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Unformatted text preview: Unit 3, 4 Outline 1. Laws of Nature (A) Regularity Theories (i) Humes original-Its a law that all As are Bs -EX: If an A then B is always true (ii) Humes with first existential modification-All As are Bs is always true and there is an A (ii) Humes with counterfactual modification-If A then B is always true and if something were an A, then it would be a B (B) Problems (i) Vacuous Laws-need to add initial claim that there is an A. -objection to simple regulatory theory (if A then always B), says that true with out Amermaids are always bluebut there are no mermaids need to add initial idea that there are mermaid. (ii) Non-instantial Laws-there are no such particles-all particles with no force remain at rest or acting in a straight line...there arent any particles because there is always a force like gravity. (iii) Probabilistic Laws-Not in the form of all As are Bs-EX: half life is 1620 years, so it will prob. Decay in 1620 is 1/2 (iv) Accidental Generalizations-Moral: laws must tell us what would happen if things were different- not only what actually happens.-All dogs born at sear are not cockerspanialsGeneralizations dont have to support conterfuctuals about how things could have been but laws must. (v) Circularity Worry-Gold sphere and oranion sphere. It is metaphysically possible that both are a mile in diameter, but it is physically impossible that the uranium is. What does it mean to be physically possible? To appeal to a law of nature. But we need to know the possibilities of physical form to know a natural lawCircular!-These arguments are circular because we need a physically possible object.-Generalizations about actual things cant happen. Laws tell us what would happen if things were different. (vi) Order of Explanation Worry-Cant work because it gets the order backwards because we cant appeal to counterfactuals to explain laws. (C) Know which of Humes views (modified or not) each problem is a problem for, and exactly why....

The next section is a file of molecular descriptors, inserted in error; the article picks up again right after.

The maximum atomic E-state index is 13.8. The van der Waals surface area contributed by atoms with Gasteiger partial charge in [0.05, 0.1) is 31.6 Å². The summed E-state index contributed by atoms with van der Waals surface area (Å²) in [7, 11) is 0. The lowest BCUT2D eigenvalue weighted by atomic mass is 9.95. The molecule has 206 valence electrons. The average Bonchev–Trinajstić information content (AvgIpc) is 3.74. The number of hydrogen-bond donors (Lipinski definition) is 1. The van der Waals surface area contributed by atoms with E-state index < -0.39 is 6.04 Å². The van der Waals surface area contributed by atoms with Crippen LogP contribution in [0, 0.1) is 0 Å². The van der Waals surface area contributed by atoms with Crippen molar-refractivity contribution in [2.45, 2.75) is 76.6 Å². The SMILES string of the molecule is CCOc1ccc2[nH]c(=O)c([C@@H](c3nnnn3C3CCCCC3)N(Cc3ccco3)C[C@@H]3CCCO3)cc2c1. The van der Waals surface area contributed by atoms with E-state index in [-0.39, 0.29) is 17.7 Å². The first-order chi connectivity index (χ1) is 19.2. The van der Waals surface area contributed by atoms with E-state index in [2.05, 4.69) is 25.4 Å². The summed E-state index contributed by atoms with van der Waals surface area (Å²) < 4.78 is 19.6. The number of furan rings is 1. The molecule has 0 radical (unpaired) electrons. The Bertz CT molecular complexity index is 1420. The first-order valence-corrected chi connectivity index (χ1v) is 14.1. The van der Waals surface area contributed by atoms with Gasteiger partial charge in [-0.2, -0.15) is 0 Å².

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- Spring '08